I’ll be posting a list of our founding membership so far later on tonight.

If you have more questions … let me know and I’ll be happy to help you as much as I can.

Glad to hear your mattress is working out for you … there’s nothing quite like a great sleep :slight_smile:

Phoenix.

Phoenix,
Thanks to this website, I am becoming a mattress expert. I am close to making a purchase and have narrowed down to the two companies you listed in the last post (I live in Phoenix). I visited sleep ez this past weekend and tried out the latex mattress varieties. My current question/dilemma is that sleep ez has more of an ability to customize the mattteess. Each layer is 2.8 inches. I figured I would go with firm, medium, soft. However, I see in my reading that 6 inches of a base core seems the norm. In fact, mattress.net does not seem to do the multilayers rather a thick base core and a 2 inch topper. I like mattress.net prices and their bamboo cover, but not sure if this is best arrangement. I am not usually obsessive compulsive about most things, but I am planning to spend several thousand dollars and I want the ‘right’ mattress.

I plan to get an adjustable base. So, other dilemma is whether to go with two twin xls versus king. My husband I do not differ in our mattress preference. We like firm, not cushy. But, need some cushion for pressure relief. I am back and side sleeper; he is side and stomach sleeper. we are normal weight individuals, young, without health problems…just aching back and shoulders in the mornings with current outdated bed.

Can you render any opinions that may help with my decision?
Thank you.
Sschuck.

Hi Sschuck,

In general terms, side sleeping needs the thickest comfort layer, followed by back sleeping, followed by stomach sleeping.

A “typical” starting point would be a 3" softer comfort layer with lighter, less curvy bodies needing thinner and heavier, more curvy bodies needing thicker.

Generally with men, the most “difficult” issue is letting their broader shoulders sink in far enough to align with their thinner heavier pelvis and with women it is preventing the wider heavier pelvic area from sinking in too far.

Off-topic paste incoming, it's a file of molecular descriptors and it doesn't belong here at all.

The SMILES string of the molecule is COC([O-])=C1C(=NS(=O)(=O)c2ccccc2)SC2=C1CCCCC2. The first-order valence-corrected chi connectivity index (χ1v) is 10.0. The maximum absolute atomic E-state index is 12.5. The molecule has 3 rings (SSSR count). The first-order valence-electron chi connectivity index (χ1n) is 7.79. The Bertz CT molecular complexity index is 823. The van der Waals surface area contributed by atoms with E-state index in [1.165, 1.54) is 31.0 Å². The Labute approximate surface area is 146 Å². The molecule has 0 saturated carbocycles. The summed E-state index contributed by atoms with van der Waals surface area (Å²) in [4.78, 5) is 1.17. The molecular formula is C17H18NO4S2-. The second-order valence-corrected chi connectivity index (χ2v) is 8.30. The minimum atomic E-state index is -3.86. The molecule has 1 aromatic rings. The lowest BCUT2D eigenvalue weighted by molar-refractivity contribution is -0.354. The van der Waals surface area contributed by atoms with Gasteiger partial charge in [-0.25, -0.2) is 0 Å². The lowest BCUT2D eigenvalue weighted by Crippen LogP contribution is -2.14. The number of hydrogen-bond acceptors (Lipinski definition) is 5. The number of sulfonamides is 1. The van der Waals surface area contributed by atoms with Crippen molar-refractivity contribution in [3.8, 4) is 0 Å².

This would mean that a typical place that I would start from would either be @3" of a softer latex over a firm core (no medium) or 2" of a softer latex over a slightly less firm middle layer or core (the top part of the lower layer would make up for the extra inch). The first one would be what I have called a “differential” construction and the second would be what I have called a “progressive” construction. Either could end up perfect for you and your husband.

If you and your husband do not find that the same layering scheme works for you, then side to side zoning would be an option which either manufacturer could provide.

My best advice would be to use this as a guideline since there are also other “comfort and support” factors to consider and while “theory” is a good place to start, the fine tuning of ILD and thickness is always best done with actual “lay on mattress testing” in an unhurried environment with knowledgeable people to help you and testing all your normal sleeping positions.

You are fortunate that they are both in “testing distance” as like our other members, they both offer among the best value in America.

If you are considering a position adjustable base, then to my knowledge they are only available in 2 x Twin XL to make up a King size. There were some companies that used to make them in King but they no longer do. If you wanted to adjust each side separately then you would also need split twin mattresses of course.